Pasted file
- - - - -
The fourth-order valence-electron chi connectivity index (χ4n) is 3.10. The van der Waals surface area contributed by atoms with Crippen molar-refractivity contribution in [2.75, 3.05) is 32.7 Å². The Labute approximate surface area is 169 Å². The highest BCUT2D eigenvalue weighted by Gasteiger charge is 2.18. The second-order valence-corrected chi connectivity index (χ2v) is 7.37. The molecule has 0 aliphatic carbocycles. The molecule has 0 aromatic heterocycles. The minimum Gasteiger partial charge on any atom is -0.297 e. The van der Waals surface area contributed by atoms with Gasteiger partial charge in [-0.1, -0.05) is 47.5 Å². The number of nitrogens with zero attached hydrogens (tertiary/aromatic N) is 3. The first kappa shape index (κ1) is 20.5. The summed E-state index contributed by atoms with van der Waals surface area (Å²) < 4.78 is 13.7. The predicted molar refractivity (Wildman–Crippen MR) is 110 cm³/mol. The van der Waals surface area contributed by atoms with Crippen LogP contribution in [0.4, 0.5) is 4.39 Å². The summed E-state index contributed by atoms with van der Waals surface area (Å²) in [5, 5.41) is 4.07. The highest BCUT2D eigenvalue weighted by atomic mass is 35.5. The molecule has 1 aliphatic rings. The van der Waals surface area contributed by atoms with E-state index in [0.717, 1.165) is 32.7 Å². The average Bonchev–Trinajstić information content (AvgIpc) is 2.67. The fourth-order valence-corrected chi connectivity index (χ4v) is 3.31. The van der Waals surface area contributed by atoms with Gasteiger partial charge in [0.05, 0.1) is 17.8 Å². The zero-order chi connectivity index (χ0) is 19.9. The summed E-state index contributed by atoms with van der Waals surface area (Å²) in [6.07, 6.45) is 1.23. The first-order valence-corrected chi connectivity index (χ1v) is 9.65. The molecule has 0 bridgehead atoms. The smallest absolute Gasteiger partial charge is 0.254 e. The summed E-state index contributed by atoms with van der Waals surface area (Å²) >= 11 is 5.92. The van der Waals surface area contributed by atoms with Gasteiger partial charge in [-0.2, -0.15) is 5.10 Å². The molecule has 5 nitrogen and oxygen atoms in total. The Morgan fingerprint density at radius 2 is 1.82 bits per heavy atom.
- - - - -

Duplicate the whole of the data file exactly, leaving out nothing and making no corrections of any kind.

The fourth-order valence-electron chi connectivity index (χ4n) is 3.10. The van der Waals surface area contributed by atoms with Crippen molar-refractivity contribution in [2.75, 3.05) is 32.7 Å². The Labute approximate surface area is 169 Å². The highest BCUT2D eigenvalue weighted by Gasteiger charge is 2.18. The second-order valence-corrected chi connectivity index (χ2v) is 7.37. The molecule has 0 aliphatic carbocycles. The molecule has 0 aromatic heterocycles. The minimum Gasteiger partial charge on any atom is -0.297 e. The van der Waals surface area contributed by atoms with Gasteiger partial charge in [-0.1, -0.05) is 47.5 Å². The number of nitrogens with zero attached hydrogens (tertiary/aromatic N) is 3. The first kappa shape index (κ1) is 20.5. The summed E-state index contributed by atoms with van der Waals surface area (Å²) < 4.78 is 13.7. The predicted molar refractivity (Wildman–Crippen MR) is 110 cm³/mol. The van der Waals surface area contributed by atoms with Crippen LogP contribution in [0.4, 0.5) is 4.39 Å². The summed E-state index contributed by atoms with van der Waals surface area (Å²) in [5, 5.41) is 4.07. The highest BCUT2D eigenvalue weighted by atomic mass is 35.5. The molecule has 1 aliphatic rings. The van der Waals surface area contributed by atoms with E-state index in [0.717, 1.165) is 32.7 Å². The average Bonchev–Trinajstić information content (AvgIpc) is 2.67. The fourth-order valence-corrected chi connectivity index (χ4v) is 3.31. The van der Waals surface area contributed by atoms with Gasteiger partial charge in [0.05, 0.1) is 17.8 Å². The zero-order chi connectivity index (χ0) is 19.9. The summed E-state index contributed by atoms with van der Waals surface area (Å²) in [6.07, 6.45) is 1.23. The first-order valence-corrected chi connectivity index (χ1v) is 9.65. The molecule has 0 bridgehead atoms. The smallest absolute Gasteiger partial charge is 0.254 e. The summed E-state index contributed by atoms with van der Waals surface area (Å²) >= 11 is 5.92. The van der Waals surface area contributed by atoms with Gasteiger partial charge in [-0.2, -0.15) is 5.10 Å². The molecule has 5 nitrogen and oxygen atoms in total. The Morgan fingerprint density at radius 2 is 1.82 bits per heavy atom.